Computer programming is more than having a machine blindly following bunch of rules under the form of computer program. There are many paradigms of programming and constraint logic programming (Jaffar & Lassez, 1987) is a form of nondeterministic programming (Floyd, 1967). Under constraint program, your “program” is a model involving constraints, which is to be processed by a solver searching for solution or a set of solutions to the model.

The constraint satisfaction problem involves a set of variables X\Chi, their respective domains DD and a set of constraints CC that have to be satisfied, putting it all together gives the following structure.

(X,D,C)(CSP)(\Chi, D, C) \tag{CSP}

[diophantine equation over finite domains]

As an example problem, let us define the CSP for solving a particular example of a diophantine equation x3+y2z2=0x^3+y^2-z^2=0 over finite domain [110][1 \dots 10] for each of the variables xx, yy and zz.

P=(X,D,C),X={x,y,z},D={x[110],y[110],z[110]},C={x3+y2z2=0}\begin{aligned} P &= (\Chi, D, C), \\ \Chi &= \{x, y, z\},\\ D &= \{x \in [1 \dots 10], y \in [1 \dots 10], z \in [1 \dots 10]\},\\ C &= \{x^3+y^2-z^2=0\} \end{aligned}

Easiest way to get started, at least for me, would be to use a simple constraint programming library for Python python-constraint. Let us start by creating empty model, define variables and their finite domains.

from constraint import Problem
problem = Problem()
problem.addVariable('x', range(1, 10))
problem.addVariable('y', range(1, 10))
problem.addVariable('z', range(1, 10))

Define custom constraint that checks if the diophantine equation is satisfied.

def constraintCheck(x, y, z):
    if x**3 + y**2 - z**2 == 0:
        return True
    return False
problem.addConstraint(constraintCheck, ['x', 'y', 'z'])

Process the model and get all the solutions and print them out.

solutions = problem.getSolutions()
for solution in solutions:
    print(solution)
    x = solution['x']
    y = solution['y']
    z = solution['z']
    # you can do something with the values of x, y, z here

This provides us with the following output.

xx yy zz
33 33 66
22 11 33

If we plug in those values to x3+y2z2=0x^3+y^2-z^2=0 it indeed check out. It is a small but good example showing how powerful constraint programming is for solving the combinatorial problem.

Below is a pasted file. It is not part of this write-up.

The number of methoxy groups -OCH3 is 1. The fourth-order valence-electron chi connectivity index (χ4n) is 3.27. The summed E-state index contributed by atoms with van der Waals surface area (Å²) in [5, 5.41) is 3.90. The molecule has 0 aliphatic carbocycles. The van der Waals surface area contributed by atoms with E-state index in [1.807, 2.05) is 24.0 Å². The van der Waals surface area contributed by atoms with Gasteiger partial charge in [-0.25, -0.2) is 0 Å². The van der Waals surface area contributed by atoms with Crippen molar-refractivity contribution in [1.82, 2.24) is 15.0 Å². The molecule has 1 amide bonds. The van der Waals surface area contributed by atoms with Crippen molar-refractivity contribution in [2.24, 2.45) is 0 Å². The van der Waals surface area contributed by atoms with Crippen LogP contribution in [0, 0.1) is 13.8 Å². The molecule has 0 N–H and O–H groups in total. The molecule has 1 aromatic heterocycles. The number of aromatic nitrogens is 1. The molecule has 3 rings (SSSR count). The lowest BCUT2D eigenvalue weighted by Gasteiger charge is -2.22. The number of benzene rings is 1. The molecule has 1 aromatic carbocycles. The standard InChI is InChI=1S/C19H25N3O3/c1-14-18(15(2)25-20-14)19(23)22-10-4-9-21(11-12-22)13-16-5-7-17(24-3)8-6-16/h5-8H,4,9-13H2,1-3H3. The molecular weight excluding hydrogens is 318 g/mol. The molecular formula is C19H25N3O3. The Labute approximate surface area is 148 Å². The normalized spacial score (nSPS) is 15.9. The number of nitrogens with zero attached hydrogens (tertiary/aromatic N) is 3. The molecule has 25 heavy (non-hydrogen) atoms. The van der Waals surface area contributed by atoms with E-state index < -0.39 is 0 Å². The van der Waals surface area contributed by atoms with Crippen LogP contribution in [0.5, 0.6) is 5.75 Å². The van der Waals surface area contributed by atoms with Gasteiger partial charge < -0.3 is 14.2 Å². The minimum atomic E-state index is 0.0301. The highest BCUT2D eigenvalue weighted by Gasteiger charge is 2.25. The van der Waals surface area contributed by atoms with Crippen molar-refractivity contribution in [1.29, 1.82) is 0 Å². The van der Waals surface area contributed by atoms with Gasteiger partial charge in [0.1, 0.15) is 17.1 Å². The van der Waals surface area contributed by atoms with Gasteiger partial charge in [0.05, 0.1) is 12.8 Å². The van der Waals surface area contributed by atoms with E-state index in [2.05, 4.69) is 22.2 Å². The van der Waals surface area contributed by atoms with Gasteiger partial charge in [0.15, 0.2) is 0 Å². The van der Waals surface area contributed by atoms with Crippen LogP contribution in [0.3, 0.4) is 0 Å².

What about optimization problems? What differs constraint satisfaction problem from constraint optimization problem would be the objective function and a criterion. The objective function is a mathematical function accepting assignment of values to variables X\Chi withing their respective domains DD and returns a number. The criterion is either minimization either maximization, since those are equivalent up to a sign let us just assume from now on we we have minimization by default. If we incorporate those concepts the constraint satisfaction problem will become the constraint optimization problem and what differs them is there is some sort of measure of quality of solution and not all solutions are equivalent, some are preferred over others.

(X,D,C,minf(X))(COP)(\Chi, D, C, \text{min} f(\Chi)) \tag{COP}

We have a nice example of problem we could use to define and solve an example constraint optimization problem, we have our Pokémon Centers and Pokémon Gyms problem from Vertex Covers and Independent Sets in game level design and we also have a quantum adiabatic solution to compare from Quantum Adiabatic Optimization. If you haven’t read those tutorials I highly recommend you check them now to know what the problem is about, and if you are already familiar with it, let us proceed with a model.

P=(X,D,C,minf(X)),X={xPallet Town,xViridian City,xCinnabar Island},D={x{center,gym}xX},C={{xa,xb}{gym}1(xa,xb)E(G)},f(X)=xaX{xa}{center}\begin{aligned} P &= (\Chi, D, C, \text{min} f(\Chi)), \\ \Chi &= \{x_\text{Pallet Town}, x_\text{Viridian City}, \dots x_\text{Cinnabar Island}\},\\ D &= \{x \in \{\text{center}, \text{gym}\} \vert x \in \Chi\},\\ C &= \{\vert\{x_a, x_b\} \cap \{\text{gym}\}\vert \leq 1\vert (x_a, x_b) \in E(G)\},\\ f(\Chi) &= \sum_{x_a \in \Chi} \vert\{x_a\} \cap \{\text{center}\}\vert \end{aligned}